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The Prince And The Paupers

With the signing of Prince Fielder on Tuesday afternoon, the Detroit Tigers have quickly become once again the favorites in the American League Central.  After losing top of the line player Victor Martinez  to injury, the Tigers solidified their lineup by bringing in their new masher. This sets up a problem for both Kansas City Royals of present and of future.

The Royals will have to face Fielder 18 times this season.  The one good thing about having to face such a powerful first basemen is the fact that his name does not have anything to do with his game.  The Tigers will be worse defensively withe him in the field but like others players in the Major Leagues he makes up for it at the plate and then some.

The bigger problem that the Royals face is the fact that now we have to sit and watch the Detroit Tigers spend gobs of money over the next ten years. The highest four contracts for the Tigers in 2012 will add up to 78 million dollars while the Royals only will be around 47 million depending if or when the Alex Gordon extension happens.  The problem with the numbers being that high across the division is because the Royals have expressed many times that even at a high point they will not be able to exceed a 75 million dollar payroll.  Now what is the problem here?  If the Royals begin to win over the next five years, just speculation, then they will have to start spending money.  The young talent that is presently playing and the more to come will have to start making money.

The top four contracts for the Detroit Tigers are between Prince Fielder, first base and designated hitter, Justin Verlander, ace, Miguel Cabrera, third base, first base and designated hitter, and Victor Martinez,catcher and first base. Now compare those to similar players that the Royals will presumably have to pay in the future. Eric Hosmer, first base, with all of the hype and the high ceiling of this young player the Royals will be spending a lot of money to not let this one get away. A number one starter, whether that comes from in house or they go find one in free agency, is probably where, if they spend money in the near future, they will have to go first. Mike Moustakas, all of the reports say that the way “Moose” played last year is the same way he started at every level and that he will pick up his game once comfortable.  This we saw a little bit of at the end of the 2011 season. Finally, Salvador Perez, the surprise call up of the 2011 season, showed that he may have the game to be an elite catcher for a long time in the Major Leagues.  With his defense alone he will be a reliable starting catcher but with the amount of knowledge at the plate that he showed he will make big dollars in the future.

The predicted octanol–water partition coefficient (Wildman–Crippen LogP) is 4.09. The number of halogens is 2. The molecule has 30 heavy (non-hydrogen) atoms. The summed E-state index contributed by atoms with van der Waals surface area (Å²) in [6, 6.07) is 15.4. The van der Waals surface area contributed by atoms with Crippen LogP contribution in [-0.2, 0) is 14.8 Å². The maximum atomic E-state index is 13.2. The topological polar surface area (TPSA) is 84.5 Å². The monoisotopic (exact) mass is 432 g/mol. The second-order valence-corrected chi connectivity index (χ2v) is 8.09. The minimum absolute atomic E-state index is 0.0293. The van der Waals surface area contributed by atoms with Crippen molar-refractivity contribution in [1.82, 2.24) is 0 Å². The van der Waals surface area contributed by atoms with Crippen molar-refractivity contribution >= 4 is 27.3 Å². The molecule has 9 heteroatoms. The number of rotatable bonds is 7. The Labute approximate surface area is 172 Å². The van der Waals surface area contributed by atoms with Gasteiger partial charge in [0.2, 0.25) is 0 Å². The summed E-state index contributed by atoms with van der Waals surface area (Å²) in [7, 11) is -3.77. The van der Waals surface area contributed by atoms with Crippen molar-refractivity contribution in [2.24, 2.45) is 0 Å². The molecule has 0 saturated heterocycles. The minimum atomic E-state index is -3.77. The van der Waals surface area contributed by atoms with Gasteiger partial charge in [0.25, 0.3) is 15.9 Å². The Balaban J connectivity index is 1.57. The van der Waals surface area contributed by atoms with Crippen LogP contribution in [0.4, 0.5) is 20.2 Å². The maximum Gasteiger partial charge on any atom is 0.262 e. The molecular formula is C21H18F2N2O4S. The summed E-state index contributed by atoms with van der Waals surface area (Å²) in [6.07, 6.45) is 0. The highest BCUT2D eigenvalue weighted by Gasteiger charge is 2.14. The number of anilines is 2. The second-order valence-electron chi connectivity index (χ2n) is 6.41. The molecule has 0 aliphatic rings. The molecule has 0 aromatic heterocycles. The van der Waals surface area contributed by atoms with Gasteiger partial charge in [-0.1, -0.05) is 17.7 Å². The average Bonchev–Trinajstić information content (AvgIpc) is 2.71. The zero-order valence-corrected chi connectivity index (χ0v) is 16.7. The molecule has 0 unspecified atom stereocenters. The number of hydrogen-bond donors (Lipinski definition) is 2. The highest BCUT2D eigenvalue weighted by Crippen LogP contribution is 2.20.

These four contracts alone do not even include the amounts that will have to be paid to Billy Butler, if he is even a Royal of the future, and the other starters in the rotation.  The outfield that seems to be able to come together and put forth great season of productivity in the field.  The four contracts at the top will presumably take up at least 55-60 million dollars and then the holes have to filled in form their.

The Tigers have put a new pressure on teams in the division.  The one hurting the most from the signing of Prince Fielder is the Kansas City Royals.  They Royals will have to reevaluate how and when they are going to become grown-ups and spend the money that is necessary and needed to have a perennial contender not only for the division but also for a world championship.